Classic Van Auction Talk

Wednesday 25 March 2015

1931 Mercedes-Benz 15/75 PS Mannheim 370 S - Bonhams, Stuttgart Sale 28-03-15

28th MARCH 2015
Single family ownership since 1978,1931 Mercedes-Benz 15/75 PS Mannheim 370 S Roadster  Chassis no. U 83903 Engine no. U 83903
 1931 Mercedes-Benz 15/75 PS Mannheim 370 S
Chassis no. U 83903
Engine no. U 83903
Following the merger of Daimler and Benz in June 1926, Hans Nibel, creator of the legendary 200 horsepower 'Blitzen Benz', took over sole responsibility as Technical Director on 1st January 1929, having shared the post with Ferdinand Porsche since the two companies' amalgamation.
Although the firm's large supercharged models attracted the headlines, the 'bread-and-butter' Stuttgart was of far greater commercial importance, and it was Porsche's perceived failure to get it right that contributed to his resignation in 1928. Revised by Nibel after Porsche's departure, the Stuttgart in its many forms would go on to become the backbone of Mercedes-Benz production and a huge success. Nibel also improved another of Porsche's designs, the mid/upper range Mercedes-Benz 300, which had been introduced at the 1926 Berlin Motor Show. Massive and lumbering, the 300 was extensively revised by Nibel, emerging smaller, lighter and with more attractive styling. Given the name 'Mannheim', this new model was built as the 350 (3.5-litre, 14/70PS), the 370 (3.7-litre, 15/75PS) and the 370 S (3,7 Liter, 15/75 hp) as well as the 370 K (3.7 litre, 15/75 hp short wheel base)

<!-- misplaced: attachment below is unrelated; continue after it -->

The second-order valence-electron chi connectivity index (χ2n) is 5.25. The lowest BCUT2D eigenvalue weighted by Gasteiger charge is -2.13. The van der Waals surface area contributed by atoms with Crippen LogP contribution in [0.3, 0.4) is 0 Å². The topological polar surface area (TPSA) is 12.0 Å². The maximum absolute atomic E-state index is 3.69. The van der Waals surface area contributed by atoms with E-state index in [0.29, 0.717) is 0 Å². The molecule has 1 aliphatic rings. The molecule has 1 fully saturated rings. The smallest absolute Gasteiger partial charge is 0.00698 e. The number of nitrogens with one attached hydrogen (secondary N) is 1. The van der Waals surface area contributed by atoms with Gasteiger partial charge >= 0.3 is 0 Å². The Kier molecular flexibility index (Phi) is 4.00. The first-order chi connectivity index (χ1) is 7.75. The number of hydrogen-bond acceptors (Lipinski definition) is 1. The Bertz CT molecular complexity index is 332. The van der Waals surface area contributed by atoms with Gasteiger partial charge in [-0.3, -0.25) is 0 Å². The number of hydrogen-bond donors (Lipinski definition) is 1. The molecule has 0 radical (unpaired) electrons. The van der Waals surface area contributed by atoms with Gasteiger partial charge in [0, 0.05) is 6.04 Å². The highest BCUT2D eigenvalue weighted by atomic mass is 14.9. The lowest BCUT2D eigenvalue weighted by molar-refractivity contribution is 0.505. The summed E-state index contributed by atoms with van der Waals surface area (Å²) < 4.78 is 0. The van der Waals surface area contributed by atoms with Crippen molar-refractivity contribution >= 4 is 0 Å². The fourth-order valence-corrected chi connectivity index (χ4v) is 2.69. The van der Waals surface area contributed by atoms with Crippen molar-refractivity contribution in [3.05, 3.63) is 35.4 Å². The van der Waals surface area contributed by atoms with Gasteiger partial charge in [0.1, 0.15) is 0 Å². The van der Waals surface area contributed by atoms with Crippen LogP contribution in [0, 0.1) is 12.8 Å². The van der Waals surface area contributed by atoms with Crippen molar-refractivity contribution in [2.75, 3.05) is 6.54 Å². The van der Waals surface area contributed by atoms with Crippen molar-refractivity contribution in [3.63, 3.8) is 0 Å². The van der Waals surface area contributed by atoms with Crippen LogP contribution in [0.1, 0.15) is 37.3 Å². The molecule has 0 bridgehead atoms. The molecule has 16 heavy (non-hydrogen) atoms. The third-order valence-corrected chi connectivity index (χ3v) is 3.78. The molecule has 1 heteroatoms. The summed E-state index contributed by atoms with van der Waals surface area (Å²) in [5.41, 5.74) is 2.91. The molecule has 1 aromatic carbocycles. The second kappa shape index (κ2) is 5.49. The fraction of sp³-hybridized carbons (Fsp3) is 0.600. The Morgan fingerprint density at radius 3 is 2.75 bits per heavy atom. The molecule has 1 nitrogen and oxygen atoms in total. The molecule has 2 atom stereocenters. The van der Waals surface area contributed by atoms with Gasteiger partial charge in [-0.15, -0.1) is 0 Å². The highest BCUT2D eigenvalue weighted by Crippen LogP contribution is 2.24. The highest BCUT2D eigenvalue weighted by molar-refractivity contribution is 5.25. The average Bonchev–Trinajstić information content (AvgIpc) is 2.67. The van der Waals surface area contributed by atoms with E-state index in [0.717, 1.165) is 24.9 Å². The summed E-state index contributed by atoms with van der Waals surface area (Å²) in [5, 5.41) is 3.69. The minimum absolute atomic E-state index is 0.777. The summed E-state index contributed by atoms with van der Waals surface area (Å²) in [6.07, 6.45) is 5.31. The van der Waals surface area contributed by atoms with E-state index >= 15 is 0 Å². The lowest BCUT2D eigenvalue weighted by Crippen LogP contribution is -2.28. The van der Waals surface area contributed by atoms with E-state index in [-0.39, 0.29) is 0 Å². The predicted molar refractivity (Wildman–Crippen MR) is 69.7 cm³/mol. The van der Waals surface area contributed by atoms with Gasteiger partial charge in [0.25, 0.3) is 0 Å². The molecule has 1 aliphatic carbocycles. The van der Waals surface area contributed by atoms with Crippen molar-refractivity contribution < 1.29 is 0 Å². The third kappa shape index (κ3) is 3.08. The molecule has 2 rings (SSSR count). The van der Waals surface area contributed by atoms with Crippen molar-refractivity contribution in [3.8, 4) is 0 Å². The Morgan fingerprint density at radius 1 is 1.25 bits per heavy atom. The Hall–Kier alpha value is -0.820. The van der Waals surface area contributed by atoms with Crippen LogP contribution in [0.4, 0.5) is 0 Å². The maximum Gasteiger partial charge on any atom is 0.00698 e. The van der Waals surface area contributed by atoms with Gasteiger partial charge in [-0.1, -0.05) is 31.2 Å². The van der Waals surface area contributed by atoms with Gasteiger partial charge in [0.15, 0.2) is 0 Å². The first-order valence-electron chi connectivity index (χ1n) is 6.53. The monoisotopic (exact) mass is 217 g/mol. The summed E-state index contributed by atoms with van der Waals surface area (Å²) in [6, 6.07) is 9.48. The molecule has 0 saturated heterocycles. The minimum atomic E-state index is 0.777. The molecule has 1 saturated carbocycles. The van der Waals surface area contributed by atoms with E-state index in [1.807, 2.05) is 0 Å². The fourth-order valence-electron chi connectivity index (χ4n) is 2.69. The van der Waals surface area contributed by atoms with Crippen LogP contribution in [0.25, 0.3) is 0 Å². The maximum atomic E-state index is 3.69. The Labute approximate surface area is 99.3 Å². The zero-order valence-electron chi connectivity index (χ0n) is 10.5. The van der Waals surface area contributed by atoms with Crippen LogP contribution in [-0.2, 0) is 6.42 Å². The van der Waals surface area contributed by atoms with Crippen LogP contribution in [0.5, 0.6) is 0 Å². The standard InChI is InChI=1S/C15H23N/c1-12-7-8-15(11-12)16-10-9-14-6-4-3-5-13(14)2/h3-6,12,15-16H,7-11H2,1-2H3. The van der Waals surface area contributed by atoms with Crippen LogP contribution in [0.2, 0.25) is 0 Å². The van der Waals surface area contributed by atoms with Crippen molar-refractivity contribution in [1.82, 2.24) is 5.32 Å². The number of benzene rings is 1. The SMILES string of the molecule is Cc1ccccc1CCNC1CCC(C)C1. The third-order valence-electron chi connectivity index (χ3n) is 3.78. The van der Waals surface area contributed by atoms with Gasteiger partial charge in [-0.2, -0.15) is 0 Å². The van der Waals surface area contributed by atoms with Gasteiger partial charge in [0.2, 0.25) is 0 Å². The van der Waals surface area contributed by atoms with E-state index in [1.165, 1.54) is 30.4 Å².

A well-engineered car, the Mannheim nevertheless represented the last of the old technology rather than the first of the new. A six-cylinder, seven-bearing sidevalve engine provided the power, while the channel-section chassis featured live axles, semi-elliptical springs and cable brakes. The gearbox was a three-speed unit with floor change; the radiator was flat-fronted and the steel wheels were of the artillery type. Top speed of the 370 model was in the region of 100km/h (62mph). Featuring coachwork by Sindelfingen, the Mannheim was manufactured in a wide variety of forms including saloons, cabriolets and a roadster. Total production of the Mannheim had amounted to 1,896 cars when the model was superseded in 1933, only 195 of which were 370 S models like that offered here.
Only produced as a roadster or cabriolet, the 370/380 S represents the Mannheim in its ultimate form, boasting a shortened chassis, twin-carburettor engine, overdrive gearbox, pointed radiator and wire wheels. Top speed of these models was in the region of 130km/h (80mph). This particular example was first owned by Union Automobil GmbH in Berlin and then by an architect in Stuttgart. Its third owner was a cinema manager and its the fourth a film producer in Bavaria. The current owners discovered the Mannheim in the mid-1960s. They had just finished restoring another 370 S and were told about this car, which was stored in a garage next to a film studio. (The number plates from their first 370 S are currently on this one). After some 13 years of trying they finally managed to buy it in 1978.

A 'frame off' restoration was commenced in 1985 in the course of which a new fuel tank was made in stainless steel, the lighting and interior leather restored, and the woodwork and electrics renewed. Otherwise the car remains outstandingly original, its rust-free body having required no welding (see photographic record on file). One particularly noteworthy feature is this car's shallow windscreen, which is 11cm shorter than those of other cars in this series, and contributes to its sporting appearance. The restoration was finished in 2000, since when the car has been driven only some 300-500 kilometres, remaining on display in the vendors' garage at other times. Originally black but strikingly refinished in two-tone white/red with red leather interior, '83903' represents a wonderful opportunity to acquire one of these rare Mannheim sports cars. 

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